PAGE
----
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| With: Joan Bennett, Robert Ryan, Charles Bickford, Nan Leslie, Walter Sande, Irene Ryan, Glen Vernon, Frank Darien, Jay Norris |
| Written by: Jean Renoir, Frank Davis, J.R. Michael Hogan, based on a novel by Mitchell Wilson |
| Directed by: Jean Renoir |
| MPAA Rating: Not Rated |
| Running Time: 71 |
| Date: 02/06/1947 |
| || |
The Woman on the Beach (1947)
By Jeffrey M. Anderson This was the fifth and final film Jean Renoir made in English during his Hollywood sojourn, after Swamp Water (1941), This Land Is Mine (1943), The Southerner (1945), and Diary of a Chambermaid (1946); unfortunately, it was also the film that hastened his departure. According to some reports, Renoir screened a cut for an audience in Santa Barbara, which snickered all the way through. He then frantically and recklessly re-shot and re-edited, and wound up with the 71-minute cut that exists today (the excised footage is apparently no longer around).
Subsequently, the movie flopped and several critics labeled it a disaster. The disgraced Renoir was unable to work again for four years, when he lucked into some Indian financing for The River (1951). Yet, many critics including James Agee, Andrew Sarris, Jonathan Rosenbaum, and Jacques Rivette, among others, came to the film's defense, finding hints of Renoir's grace and humanity in the work. It has remained difficult to see in the video age, but finally Warner Archive has released it on one of their MOD DVDs, and it's very much worth seeking out.
Robert Ryan stars in arguably his first important role as Scott Burnett, a coast guard lieutenant who is haunted by visions of a costly, wartime attack at sea. The gorgeous Joan Bennett -- who attracted many of the great directors -- co-stars as the "woman on the beach," Peggy. Scott runs into Peggy and they bond over a moody, ghostly shipwreck nearby. Though engaged to another woman, Scott is drawn to Peggy (she understands him), but is thrown when he realizes that she is married. Her husband is Tod Butler (Charles Bickford), a famous painter who reluctantly retired after going blind.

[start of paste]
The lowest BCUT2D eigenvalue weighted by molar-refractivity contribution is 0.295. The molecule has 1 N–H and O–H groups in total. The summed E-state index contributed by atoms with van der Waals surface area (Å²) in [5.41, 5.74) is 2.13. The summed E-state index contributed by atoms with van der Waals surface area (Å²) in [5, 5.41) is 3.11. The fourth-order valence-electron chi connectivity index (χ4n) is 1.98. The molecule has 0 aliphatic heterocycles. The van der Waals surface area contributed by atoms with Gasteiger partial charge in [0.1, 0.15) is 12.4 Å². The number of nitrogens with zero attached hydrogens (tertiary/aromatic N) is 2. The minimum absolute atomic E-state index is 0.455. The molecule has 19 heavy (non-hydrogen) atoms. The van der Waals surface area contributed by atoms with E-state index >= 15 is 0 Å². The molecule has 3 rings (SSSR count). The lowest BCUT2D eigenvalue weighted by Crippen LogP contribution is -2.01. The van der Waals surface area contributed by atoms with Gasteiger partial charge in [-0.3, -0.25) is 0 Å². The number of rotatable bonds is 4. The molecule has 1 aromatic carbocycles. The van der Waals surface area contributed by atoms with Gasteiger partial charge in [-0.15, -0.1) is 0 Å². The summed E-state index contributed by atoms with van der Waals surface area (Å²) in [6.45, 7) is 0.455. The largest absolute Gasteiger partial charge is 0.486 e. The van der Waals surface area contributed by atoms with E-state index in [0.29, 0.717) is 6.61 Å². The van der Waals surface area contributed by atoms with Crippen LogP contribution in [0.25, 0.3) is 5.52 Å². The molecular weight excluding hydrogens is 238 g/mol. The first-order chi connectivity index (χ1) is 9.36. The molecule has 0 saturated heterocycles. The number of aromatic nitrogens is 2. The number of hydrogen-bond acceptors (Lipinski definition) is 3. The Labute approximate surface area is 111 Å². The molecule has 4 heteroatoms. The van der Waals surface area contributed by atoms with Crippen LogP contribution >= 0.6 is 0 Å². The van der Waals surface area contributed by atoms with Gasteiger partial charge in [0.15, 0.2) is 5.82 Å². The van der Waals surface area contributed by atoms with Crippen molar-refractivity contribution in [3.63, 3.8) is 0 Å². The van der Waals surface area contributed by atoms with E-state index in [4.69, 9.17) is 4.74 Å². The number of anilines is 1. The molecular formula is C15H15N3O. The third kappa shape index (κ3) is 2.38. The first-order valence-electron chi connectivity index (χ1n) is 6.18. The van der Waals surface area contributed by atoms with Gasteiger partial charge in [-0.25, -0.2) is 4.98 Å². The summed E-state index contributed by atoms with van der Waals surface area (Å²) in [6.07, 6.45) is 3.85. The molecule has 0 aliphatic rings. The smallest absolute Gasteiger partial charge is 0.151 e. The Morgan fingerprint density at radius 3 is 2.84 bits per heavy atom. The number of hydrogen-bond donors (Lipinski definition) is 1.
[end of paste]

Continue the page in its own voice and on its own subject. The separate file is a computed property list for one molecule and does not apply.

Tod and Peggy have a volatile relationship, and Scott becomes obsessed with freeing Peggy; he's convinced that Tod is only faking his blindness to emphasize his dependence on Peggy. The movie turns into something of a film noir, not unlike Renoir's earlier La Bête Humaine (1938), or, perhaps less so, La Chienne (1931). For a while, Renoir's expert framing and intuitive direction bring out the vivid emotions of this setup. For such a thin film, the result packs a potent punch.
The main drawback is the overcooked score by Hanns Eisler, which rises up and blares too loudly, too often, over Renoir's intimate moments. The other big drawback is the abrupt ending, which Renoir clearly made out of desperation in an attempt to please American audiences. Yet, in a way, it is somewhat satisfying. The film throws together the most damaged souls, stuck in each other's company forever. Be careful what you wish for, the film seems to say.